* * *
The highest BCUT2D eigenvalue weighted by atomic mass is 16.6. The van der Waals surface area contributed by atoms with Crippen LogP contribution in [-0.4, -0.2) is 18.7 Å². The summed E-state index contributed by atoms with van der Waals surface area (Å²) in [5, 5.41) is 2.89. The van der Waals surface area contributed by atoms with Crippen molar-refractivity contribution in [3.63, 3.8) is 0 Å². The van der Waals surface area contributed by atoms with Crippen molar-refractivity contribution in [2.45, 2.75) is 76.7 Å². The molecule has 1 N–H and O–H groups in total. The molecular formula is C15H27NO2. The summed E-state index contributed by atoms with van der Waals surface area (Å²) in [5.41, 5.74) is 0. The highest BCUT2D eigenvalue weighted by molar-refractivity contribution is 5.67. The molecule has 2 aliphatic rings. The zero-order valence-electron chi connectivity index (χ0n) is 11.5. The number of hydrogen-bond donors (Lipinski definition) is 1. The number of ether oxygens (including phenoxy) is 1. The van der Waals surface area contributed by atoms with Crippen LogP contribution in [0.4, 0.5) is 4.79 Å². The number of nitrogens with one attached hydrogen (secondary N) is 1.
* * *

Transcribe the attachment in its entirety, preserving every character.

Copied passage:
The highest BCUT2D eigenvalue weighted by atomic mass is 16.6. The van der Waals surface area contributed by atoms with Crippen LogP contribution in [-0.4, -0.2) is 18.7 Å². The summed E-state index contributed by atoms with van der Waals surface area (Å²) in [5, 5.41) is 2.89. The van der Waals surface area contributed by atoms with Crippen molar-refractivity contribution in [3.63, 3.8) is 0 Å². The van der Waals surface area contributed by atoms with Crippen molar-refractivity contribution in [2.45, 2.75) is 76.7 Å². The molecule has 1 N–H and O–H groups in total. The molecular formula is C15H27NO2. The summed E-state index contributed by atoms with van der Waals surface area (Å²) in [5.41, 5.74) is 0. The highest BCUT2D eigenvalue weighted by molar-refractivity contribution is 5.67. The molecule has 2 aliphatic rings. The zero-order valence-electron chi connectivity index (χ0n) is 11.5. The number of hydrogen-bond donors (Lipinski definition) is 1. The number of ether oxygens (including phenoxy) is 1. The van der Waals surface area contributed by atoms with Crippen LogP contribution in [0.4, 0.5) is 4.79 Å². The number of nitrogens with one attached hydrogen (secondary N) is 1.